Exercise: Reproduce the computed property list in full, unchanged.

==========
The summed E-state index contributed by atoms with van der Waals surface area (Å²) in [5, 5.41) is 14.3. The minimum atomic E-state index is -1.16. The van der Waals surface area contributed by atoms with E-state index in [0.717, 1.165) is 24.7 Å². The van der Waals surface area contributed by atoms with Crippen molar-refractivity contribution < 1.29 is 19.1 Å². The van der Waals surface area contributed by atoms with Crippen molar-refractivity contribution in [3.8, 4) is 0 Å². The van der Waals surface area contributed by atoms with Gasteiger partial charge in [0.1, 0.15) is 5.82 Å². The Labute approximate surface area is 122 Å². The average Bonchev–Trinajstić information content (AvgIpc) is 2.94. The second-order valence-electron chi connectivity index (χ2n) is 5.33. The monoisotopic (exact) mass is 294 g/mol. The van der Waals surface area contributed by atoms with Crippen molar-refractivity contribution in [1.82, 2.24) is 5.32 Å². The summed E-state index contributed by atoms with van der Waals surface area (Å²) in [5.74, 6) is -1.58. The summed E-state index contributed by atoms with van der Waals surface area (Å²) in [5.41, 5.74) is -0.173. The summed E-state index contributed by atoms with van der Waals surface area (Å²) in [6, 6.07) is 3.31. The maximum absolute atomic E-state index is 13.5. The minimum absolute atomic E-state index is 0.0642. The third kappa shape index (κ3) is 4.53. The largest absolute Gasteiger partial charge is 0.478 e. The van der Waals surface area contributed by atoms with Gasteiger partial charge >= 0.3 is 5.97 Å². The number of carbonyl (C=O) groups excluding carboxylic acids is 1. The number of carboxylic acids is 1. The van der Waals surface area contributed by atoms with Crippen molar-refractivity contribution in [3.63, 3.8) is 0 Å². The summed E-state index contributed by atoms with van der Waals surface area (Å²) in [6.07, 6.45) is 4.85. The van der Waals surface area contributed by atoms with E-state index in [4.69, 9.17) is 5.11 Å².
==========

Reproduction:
The summed E-state index contributed by atoms with van der Waals surface area (Å²) in [5, 5.41) is 14.3. The minimum atomic E-state index is -1.16. The van der Waals surface area contributed by atoms with E-state index in [0.717, 1.165) is 24.7 Å². The van der Waals surface area contributed by atoms with Crippen molar-refractivity contribution < 1.29 is 19.1 Å². The van der Waals surface area contributed by atoms with Crippen molar-refractivity contribution in [3.8, 4) is 0 Å². The van der Waals surface area contributed by atoms with Gasteiger partial charge in [0.1, 0.15) is 5.82 Å². The Labute approximate surface area is 122 Å². The average Bonchev–Trinajstić information content (AvgIpc) is 2.94. The second-order valence-electron chi connectivity index (χ2n) is 5.33. The monoisotopic (exact) mass is 294 g/mol. The van der Waals surface area contributed by atoms with Crippen molar-refractivity contribution in [1.82, 2.24) is 5.32 Å². The summed E-state index contributed by atoms with van der Waals surface area (Å²) in [5.74, 6) is -1.58. The summed E-state index contributed by atoms with van der Waals surface area (Å²) in [5.41, 5.74) is -0.173. The summed E-state index contributed by atoms with van der Waals surface area (Å²) in [6, 6.07) is 3.31. The maximum absolute atomic E-state index is 13.5. The minimum absolute atomic E-state index is 0.0642. The third kappa shape index (κ3) is 4.53. The largest absolute Gasteiger partial charge is 0.478 e. The van der Waals surface area contributed by atoms with Gasteiger partial charge >= 0.3 is 5.97 Å². The number of carbonyl (C=O) groups excluding carboxylic acids is 1. The number of carboxylic acids is 1. The van der Waals surface area contributed by atoms with Crippen molar-refractivity contribution in [3.63, 3.8) is 0 Å². The summed E-state index contributed by atoms with van der Waals surface area (Å²) in [6.07, 6.45) is 4.85. The van der Waals surface area contributed by atoms with E-state index in [4.69, 9.17) is 5.11 Å².